excerpt from 'My Viola and I: a complete autobiography / Lionel Tertis' pp. 16 (185 words)

excerpt from 'My Viola and I: a complete autobiography / Lionel Tertis' pp. 16 (185 words)

part of

My Viola and I: a complete autobiography / Lionel Tertis

original language

urn:iso:std:iso:639:ed-3:eng

in pages

16

type

text excerpt

encoded value

When I first began to play the viola as a solo instrument, prejudice and storms of abuse were my lot. The consensus of opinion then was that the viola had no right to be heard in solos, indeed the consideration of its place in the string family was of the scantiest. It was not only a despised instrument, but its cause was far from helped by the down-and-out violinists who usually played it. The executants in those days were violinists too inferior to gain a position in orchestras as such. A wretchedly low standard of viola-player, was engaged by the Academy to take part twice a week in the orchestral practices. What a player he was! He used a very small instrument, not worthy of the name viola, and he produced from it as ugly a sound as fiddle ever emitted – a bone-dry tone, absolutely devoid of vibrato, which made one’s hair stand on end. I once enquired of Sir Alexander: ‘Could we not dispense with this horrible player?’ His reply was ‘No, he is a necessary evil.’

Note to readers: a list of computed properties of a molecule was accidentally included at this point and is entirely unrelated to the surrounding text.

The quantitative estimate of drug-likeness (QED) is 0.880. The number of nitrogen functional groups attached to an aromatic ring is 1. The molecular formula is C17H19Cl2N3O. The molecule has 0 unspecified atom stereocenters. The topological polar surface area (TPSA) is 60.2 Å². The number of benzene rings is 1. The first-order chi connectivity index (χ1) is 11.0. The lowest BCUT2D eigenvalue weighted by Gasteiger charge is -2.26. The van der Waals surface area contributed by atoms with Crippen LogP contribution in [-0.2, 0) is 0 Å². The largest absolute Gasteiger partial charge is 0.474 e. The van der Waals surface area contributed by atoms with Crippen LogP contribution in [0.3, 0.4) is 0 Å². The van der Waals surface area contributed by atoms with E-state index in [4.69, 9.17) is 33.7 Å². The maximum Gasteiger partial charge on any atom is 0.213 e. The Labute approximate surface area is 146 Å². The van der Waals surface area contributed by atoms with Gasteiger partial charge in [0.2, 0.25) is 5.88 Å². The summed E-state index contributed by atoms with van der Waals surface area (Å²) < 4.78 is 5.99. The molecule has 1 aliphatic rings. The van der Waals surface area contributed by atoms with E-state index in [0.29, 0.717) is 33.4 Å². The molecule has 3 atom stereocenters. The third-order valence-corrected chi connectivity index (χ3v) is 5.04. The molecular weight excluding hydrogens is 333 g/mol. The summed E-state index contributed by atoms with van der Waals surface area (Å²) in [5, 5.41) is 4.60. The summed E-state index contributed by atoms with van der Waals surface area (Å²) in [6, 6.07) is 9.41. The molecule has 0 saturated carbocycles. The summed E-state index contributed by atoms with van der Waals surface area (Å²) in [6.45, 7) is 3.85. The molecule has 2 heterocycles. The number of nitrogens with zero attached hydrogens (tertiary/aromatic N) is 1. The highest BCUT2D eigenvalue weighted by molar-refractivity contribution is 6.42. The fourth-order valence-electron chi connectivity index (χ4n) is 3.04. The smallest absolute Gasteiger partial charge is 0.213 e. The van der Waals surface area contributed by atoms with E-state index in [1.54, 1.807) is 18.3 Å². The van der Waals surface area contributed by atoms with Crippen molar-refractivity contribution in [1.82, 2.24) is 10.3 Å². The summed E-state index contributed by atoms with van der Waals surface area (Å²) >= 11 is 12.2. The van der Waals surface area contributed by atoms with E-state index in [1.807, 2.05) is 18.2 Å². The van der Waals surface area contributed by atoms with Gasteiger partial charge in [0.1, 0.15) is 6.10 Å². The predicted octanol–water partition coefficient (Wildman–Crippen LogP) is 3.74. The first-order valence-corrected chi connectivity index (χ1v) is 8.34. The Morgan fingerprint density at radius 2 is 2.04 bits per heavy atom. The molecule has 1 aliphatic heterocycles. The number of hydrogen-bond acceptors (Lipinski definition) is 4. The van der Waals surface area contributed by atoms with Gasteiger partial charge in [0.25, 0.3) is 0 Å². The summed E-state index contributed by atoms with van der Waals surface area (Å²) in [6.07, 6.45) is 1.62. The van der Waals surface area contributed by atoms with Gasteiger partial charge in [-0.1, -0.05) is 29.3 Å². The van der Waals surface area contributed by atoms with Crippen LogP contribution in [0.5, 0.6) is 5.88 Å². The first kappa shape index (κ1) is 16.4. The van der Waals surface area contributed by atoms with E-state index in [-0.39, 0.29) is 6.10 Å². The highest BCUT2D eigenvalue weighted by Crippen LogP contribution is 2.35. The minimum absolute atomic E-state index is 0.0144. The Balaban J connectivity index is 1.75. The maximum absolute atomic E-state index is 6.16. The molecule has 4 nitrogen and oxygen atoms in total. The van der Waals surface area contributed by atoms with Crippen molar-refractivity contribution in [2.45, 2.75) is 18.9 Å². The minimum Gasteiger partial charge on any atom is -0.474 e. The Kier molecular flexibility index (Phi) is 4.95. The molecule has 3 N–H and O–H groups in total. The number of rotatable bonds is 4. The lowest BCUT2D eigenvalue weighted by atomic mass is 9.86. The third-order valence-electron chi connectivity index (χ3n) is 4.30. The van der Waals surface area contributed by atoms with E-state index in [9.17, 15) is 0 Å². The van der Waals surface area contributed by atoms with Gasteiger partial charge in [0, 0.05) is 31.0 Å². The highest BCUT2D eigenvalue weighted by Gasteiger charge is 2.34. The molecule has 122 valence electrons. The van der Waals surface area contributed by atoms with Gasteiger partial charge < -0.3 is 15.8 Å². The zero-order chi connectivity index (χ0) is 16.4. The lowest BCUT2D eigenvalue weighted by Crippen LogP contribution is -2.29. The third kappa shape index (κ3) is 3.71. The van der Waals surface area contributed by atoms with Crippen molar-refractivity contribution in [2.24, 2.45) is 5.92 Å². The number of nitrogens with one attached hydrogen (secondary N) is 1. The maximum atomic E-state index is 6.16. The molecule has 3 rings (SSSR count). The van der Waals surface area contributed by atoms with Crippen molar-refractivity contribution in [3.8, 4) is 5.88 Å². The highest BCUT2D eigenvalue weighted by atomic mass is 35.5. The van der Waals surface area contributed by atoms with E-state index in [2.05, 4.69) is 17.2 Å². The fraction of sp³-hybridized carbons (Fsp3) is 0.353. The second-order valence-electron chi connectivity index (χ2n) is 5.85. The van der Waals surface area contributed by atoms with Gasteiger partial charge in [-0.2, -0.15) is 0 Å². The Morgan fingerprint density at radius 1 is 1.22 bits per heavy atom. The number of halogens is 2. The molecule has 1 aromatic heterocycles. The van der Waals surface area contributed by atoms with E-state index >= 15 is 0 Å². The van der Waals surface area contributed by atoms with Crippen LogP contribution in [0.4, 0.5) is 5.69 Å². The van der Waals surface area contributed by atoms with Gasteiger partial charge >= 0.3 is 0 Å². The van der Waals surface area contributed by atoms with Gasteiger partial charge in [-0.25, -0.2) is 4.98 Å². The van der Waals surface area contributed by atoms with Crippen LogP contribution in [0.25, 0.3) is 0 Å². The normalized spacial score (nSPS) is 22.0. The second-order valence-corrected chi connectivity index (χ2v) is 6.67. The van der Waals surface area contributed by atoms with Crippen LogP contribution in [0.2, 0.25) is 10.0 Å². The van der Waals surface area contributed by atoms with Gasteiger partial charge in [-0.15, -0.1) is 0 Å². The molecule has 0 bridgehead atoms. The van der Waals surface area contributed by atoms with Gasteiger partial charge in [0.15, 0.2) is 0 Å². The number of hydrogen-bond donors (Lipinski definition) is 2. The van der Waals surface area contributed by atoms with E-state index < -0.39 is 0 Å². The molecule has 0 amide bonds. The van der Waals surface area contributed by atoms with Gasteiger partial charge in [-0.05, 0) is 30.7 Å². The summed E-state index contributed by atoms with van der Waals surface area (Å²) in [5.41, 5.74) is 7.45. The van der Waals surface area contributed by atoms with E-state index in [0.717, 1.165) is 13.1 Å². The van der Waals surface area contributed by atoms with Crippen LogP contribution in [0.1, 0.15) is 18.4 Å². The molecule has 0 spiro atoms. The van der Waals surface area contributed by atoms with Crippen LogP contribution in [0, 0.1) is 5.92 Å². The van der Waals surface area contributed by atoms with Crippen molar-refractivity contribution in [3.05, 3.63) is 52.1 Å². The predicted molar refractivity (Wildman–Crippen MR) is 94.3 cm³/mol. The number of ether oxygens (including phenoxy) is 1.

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excerpt from 'My Viola and I: a complete autobiography / Lionel Tertis' pp. 16 (185 words)

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